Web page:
Introduction: Improvise ‘a’ Tool

About: I would have to admit to having a creative and inquisitive nature, my mind is never really at rest. In 2000 I built my first High Voltage Device (Dimmer SW Ignition Coil / Then A Solid State Tesla Coil - My t…

This instructable is about pure improvisation - there always comes a time, when a situation calls for a specific tool and we cannot locate what we are looking for..... This brings in that A-team / McGiver improvisó - A task needs completing and time is of the essence!......Spend an hour looking for it? Or spend a few minutes making it? The option is yours.........???

Step 1: Where Is That Cork Screw?

You went out and bought a bottle of nice wine, I mean it has a cork not a screw top! and I’m not being a snob , there are a great deal of decent wines that come with a screw top! Also to note, I am not a connoisseur of wines? Or a quaffer....;-) I digress, getting back to the point of this excise - It is easy to break a cork, if you do not have the right equipment for the job - unless it’s a bastardised plastic cork......?

How to extract a cork without a Corkscrew? (1) Using a Medium Cross Head Decking Screw 3” (75mm), A ScrewDriver (Cross Head) a Large Pair of Scissors or Pliers and a Towel or Glove. First pare back outer plastic cover to expose cork. Next take screw, aim centre and screw to no more than an inch in depth. Now take bottle in one hand as you would normally and with other hand gloved or with towel, take pliers or scissors, grip and pull vertically..... the cork should pull out- do not use a fine threaded screw - my green decking screw works like a charm - yes I could just buy a proper one but this is an emergency......;-)

Step 2: Essay & Sharpening a Conventional Drill Bit

By following the images, you will soon grasp the main angles necessary for a sharp and reasonable concentric drill bit

Now suppose we have just broken a Screw/ Bolt - maybe because of over tightening it or it was seized and the head broke off?
You know there is a good chance it will unscrew but cannot get a purchase on it - It is of conventional thread and only have conventional drill bits what should we do?

Using an easy out is risky and requires a pre drilled hole - and we do not have an easy out or a left handed drill to hand either......??

A drill is sharpened at an angle of roughly -1o less than 60o’s or 59o’s to be exact - the total of each side is 118o’s with a slight raised angle on the top to give a cutting edge a degree above 90 o’s - to achieve this - you first place the left side of drill at this angle, with the flute also to the left, then when done, you spin the opposite flute 180o’s from right to left, which becomes the mirror or opposite angle.-


To make a reverse drill we reverse all the angles. Starting with the the right half of the drill at a 59o angle towards the right - with flute to the left as before.
Then turning through a 180o angle we do the other half equally with a slight incline to achieve the top cutting angle, a degree greater than 90o -

Now using the drill bit anti-clockwise in a drill it becomes a reverse out drill.....


Step 3: Honing Tool for Deep Bore

I spend my day to day as an mobile engineer, I am presented with different kinds of problems with varying degrees of difficulty-
The thing that makes it worse is not having a fixed base or workshop to make tools that I need - so an easy task can sometimes end up harder than it should be but this is the nature of things.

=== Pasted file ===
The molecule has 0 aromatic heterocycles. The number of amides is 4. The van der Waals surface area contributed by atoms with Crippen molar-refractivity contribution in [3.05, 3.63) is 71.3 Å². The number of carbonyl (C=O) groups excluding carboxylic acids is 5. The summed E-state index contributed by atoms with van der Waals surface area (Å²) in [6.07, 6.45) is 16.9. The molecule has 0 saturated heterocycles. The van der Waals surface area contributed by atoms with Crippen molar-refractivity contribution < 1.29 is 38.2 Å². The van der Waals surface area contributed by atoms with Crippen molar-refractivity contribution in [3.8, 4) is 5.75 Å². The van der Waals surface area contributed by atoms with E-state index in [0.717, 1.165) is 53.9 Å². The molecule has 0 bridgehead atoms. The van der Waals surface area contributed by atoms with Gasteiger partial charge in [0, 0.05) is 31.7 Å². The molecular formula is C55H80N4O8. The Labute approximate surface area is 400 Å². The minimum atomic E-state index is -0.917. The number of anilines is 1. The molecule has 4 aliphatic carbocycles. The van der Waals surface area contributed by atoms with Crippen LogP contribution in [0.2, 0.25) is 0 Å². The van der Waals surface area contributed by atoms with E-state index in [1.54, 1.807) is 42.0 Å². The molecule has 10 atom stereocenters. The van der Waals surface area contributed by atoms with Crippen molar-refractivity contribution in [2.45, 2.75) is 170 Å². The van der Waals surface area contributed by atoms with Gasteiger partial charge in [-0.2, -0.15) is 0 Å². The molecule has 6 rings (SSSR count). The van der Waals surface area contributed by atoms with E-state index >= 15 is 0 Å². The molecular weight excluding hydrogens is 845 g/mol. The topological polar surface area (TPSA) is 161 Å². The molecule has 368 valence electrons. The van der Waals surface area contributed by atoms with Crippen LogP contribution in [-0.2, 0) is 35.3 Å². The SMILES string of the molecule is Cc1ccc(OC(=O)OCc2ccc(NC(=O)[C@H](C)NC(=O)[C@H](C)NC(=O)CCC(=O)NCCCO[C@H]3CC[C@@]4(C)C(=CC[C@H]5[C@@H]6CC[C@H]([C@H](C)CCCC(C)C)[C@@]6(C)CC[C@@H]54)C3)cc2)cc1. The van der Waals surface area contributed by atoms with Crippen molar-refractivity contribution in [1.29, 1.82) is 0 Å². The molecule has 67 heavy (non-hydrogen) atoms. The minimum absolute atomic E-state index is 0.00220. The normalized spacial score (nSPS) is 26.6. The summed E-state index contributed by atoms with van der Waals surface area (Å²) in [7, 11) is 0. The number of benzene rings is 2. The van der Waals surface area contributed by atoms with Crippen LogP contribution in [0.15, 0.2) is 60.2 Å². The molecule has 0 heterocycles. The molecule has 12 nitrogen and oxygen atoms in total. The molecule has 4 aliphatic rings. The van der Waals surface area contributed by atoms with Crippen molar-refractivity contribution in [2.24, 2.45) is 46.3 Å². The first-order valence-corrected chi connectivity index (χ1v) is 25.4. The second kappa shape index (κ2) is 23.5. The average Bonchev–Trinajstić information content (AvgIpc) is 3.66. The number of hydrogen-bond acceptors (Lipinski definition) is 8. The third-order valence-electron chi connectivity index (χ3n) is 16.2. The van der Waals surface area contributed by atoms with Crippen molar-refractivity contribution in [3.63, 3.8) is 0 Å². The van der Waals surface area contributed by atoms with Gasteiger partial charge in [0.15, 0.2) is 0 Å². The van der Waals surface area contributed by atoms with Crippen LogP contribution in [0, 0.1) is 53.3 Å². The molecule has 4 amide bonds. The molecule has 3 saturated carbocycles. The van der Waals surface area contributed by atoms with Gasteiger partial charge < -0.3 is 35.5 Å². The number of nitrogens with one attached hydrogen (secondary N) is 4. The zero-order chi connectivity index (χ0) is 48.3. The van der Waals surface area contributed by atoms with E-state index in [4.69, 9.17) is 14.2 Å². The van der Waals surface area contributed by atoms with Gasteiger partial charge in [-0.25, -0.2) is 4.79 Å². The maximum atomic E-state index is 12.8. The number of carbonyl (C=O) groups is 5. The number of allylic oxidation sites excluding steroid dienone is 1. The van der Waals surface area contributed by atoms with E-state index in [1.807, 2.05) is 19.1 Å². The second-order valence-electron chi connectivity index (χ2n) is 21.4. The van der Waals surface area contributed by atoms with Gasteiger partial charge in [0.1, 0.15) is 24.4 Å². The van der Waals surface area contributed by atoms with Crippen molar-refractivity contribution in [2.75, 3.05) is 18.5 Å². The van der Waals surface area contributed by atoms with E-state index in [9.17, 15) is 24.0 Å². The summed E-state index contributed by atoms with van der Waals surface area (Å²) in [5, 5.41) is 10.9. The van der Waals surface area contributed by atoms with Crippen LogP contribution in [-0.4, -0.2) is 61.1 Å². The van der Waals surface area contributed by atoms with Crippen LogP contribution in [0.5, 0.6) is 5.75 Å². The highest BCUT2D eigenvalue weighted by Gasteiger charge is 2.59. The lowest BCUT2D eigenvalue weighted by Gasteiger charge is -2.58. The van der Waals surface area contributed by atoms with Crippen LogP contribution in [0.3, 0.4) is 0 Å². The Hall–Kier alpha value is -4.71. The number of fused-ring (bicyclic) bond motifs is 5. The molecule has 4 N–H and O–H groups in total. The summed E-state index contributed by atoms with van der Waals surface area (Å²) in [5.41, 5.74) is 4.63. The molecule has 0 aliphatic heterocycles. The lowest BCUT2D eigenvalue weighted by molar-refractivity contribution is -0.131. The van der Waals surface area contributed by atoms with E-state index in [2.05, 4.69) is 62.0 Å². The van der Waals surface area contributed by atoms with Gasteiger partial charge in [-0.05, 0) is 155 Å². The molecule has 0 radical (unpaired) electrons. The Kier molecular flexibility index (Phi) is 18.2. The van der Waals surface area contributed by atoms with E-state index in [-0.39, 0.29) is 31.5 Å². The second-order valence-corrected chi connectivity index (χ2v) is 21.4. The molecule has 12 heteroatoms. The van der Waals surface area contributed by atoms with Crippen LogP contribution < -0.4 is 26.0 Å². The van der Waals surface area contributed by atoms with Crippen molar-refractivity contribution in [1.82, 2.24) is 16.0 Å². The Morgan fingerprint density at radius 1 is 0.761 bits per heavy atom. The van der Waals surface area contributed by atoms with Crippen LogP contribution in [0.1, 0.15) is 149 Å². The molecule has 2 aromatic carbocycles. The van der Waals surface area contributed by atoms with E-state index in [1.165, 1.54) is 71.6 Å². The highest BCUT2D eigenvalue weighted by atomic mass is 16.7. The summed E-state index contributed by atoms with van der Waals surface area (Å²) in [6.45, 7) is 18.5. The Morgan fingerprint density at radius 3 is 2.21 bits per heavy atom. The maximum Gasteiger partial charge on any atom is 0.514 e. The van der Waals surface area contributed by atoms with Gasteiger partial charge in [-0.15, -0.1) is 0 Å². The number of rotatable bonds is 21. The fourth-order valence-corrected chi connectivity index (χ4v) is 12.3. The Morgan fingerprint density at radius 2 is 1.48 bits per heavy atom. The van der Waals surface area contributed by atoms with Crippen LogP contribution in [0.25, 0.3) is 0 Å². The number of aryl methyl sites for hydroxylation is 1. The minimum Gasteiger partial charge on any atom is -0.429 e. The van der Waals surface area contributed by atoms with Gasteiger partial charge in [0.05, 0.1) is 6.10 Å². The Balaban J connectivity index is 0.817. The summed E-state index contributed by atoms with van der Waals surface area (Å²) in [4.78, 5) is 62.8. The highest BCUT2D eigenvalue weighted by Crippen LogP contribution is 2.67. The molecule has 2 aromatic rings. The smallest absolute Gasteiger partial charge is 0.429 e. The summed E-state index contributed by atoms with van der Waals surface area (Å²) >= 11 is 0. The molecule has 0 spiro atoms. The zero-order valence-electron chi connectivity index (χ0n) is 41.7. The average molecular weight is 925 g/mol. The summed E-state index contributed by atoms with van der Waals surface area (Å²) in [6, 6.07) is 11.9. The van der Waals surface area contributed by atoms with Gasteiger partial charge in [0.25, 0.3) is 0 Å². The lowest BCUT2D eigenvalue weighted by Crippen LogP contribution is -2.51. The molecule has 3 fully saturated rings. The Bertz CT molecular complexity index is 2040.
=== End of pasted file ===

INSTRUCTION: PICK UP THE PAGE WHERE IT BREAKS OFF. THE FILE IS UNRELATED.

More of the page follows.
I was asked if would take on a job, this particular task was simple but, never under-estimate simple as it can bite you on the ass.....!

I had to basically improvise 95% but I did successfully achieve my goal.

This is how - after intial assessment and wasteful toying with the task, soon realised I needed a proper tool......

I am very determined and like recycling - so I needed a ‘flapper wheel’ of 30mm I only had 40mm so I had to make it smaller - I achieved this by cutting some 30 segments 5mm smaller, after successful completion I needed a shaft to mount the spindle onto.

Taking a Drop-Link, I cut off each ball joint now I have a very long, straight shaft of around 10mm. Taking an M10 nut, I then tack welded it to the shaft, at each stage, checking for concentricity by placing it into a drill.

Once I was happy it was without wobble, I completely welded around the circumference, then put a chamfer on it to make it neat, using a bench grinder -

I then took an M6 flanged nut with the thread drilled out, to suit the shaft of the flapper wheel.
I welded this in the same fashion, also checking for wobble and surprisingly enough I could not have got it straighter in a lathe.......

Step 4: Make a Drill Bit From a Piece of HT Steel

Some times you may need a drill bit for wood, plastic or plaster, but need one that is a little longer then what you have to hand - even if it is just for pilot hole for dowels or marking a hole on wall that your pencil can’t reach and so on

- All you need is a bench grinder and a piece of high tensile steel- first off we need to know which angles can cut and which part of the wheel will help us get them...

First of all make a flat on each side parallel to each other.

Then taking the top-end flat portion tilt as to make a cutting face and angle to roughly 59,60o - until half of this flat is angled then rotate 180o and repeat ( Ref: Images)
Next tilt this angle inward towards the edge of the grinder - to profile (curve) the inside of the cutting and to reduce overall width.

Now try for cutting - these angles can be played with to alter cutting face centre and pitch - but it is not impossible to make a drill from blank rod of high tensile steel.....